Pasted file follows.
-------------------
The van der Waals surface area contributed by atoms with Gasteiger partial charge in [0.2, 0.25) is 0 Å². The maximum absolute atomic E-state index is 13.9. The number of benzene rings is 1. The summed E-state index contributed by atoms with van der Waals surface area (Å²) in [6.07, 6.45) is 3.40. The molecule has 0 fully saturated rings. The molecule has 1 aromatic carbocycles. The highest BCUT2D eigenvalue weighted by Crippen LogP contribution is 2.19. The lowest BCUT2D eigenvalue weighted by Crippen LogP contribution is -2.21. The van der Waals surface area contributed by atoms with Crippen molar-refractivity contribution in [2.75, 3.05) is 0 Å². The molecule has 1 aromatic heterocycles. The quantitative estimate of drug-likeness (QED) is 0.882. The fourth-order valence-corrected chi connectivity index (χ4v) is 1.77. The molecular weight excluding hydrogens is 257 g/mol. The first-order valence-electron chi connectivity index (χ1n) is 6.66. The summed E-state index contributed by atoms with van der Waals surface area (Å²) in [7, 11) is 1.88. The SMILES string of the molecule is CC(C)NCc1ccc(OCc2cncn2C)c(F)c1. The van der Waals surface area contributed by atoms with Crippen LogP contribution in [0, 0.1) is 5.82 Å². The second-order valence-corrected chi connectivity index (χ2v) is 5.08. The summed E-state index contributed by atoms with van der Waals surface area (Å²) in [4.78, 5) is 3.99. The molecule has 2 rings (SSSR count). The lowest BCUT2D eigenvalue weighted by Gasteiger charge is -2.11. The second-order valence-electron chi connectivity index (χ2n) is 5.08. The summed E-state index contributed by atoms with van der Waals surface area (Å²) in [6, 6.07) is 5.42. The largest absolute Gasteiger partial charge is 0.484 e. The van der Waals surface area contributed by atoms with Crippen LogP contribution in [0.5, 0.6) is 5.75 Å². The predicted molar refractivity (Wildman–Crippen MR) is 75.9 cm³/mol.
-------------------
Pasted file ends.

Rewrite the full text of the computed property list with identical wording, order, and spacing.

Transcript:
The van der Waals surface area contributed by atoms with Gasteiger partial charge in [0.2, 0.25) is 0 Å². The maximum absolute atomic E-state index is 13.9. The number of benzene rings is 1. The summed E-state index contributed by atoms with van der Waals surface area (Å²) in [6.07, 6.45) is 3.40. The molecule has 0 fully saturated rings. The molecule has 1 aromatic carbocycles. The highest BCUT2D eigenvalue weighted by Crippen LogP contribution is 2.19. The lowest BCUT2D eigenvalue weighted by Crippen LogP contribution is -2.21. The van der Waals surface area contributed by atoms with Crippen molar-refractivity contribution in [2.75, 3.05) is 0 Å². The molecule has 1 aromatic heterocycles. The quantitative estimate of drug-likeness (QED) is 0.882. The fourth-order valence-corrected chi connectivity index (χ4v) is 1.77. The molecular weight excluding hydrogens is 257 g/mol. The first-order valence-electron chi connectivity index (χ1n) is 6.66. The summed E-state index contributed by atoms with van der Waals surface area (Å²) in [7, 11) is 1.88. The SMILES string of the molecule is CC(C)NCc1ccc(OCc2cncn2C)c(F)c1. The van der Waals surface area contributed by atoms with Crippen LogP contribution in [0, 0.1) is 5.82 Å². The second-order valence-corrected chi connectivity index (χ2v) is 5.08. The summed E-state index contributed by atoms with van der Waals surface area (Å²) in [4.78, 5) is 3.99. The molecule has 2 rings (SSSR count). The lowest BCUT2D eigenvalue weighted by Gasteiger charge is -2.11. The second-order valence-electron chi connectivity index (χ2n) is 5.08. The summed E-state index contributed by atoms with van der Waals surface area (Å²) in [6, 6.07) is 5.42. The largest absolute Gasteiger partial charge is 0.484 e. The van der Waals surface area contributed by atoms with Crippen LogP contribution in [0.5, 0.6) is 5.75 Å². The predicted molar refractivity (Wildman–Crippen MR) is 75.9 cm³/mol.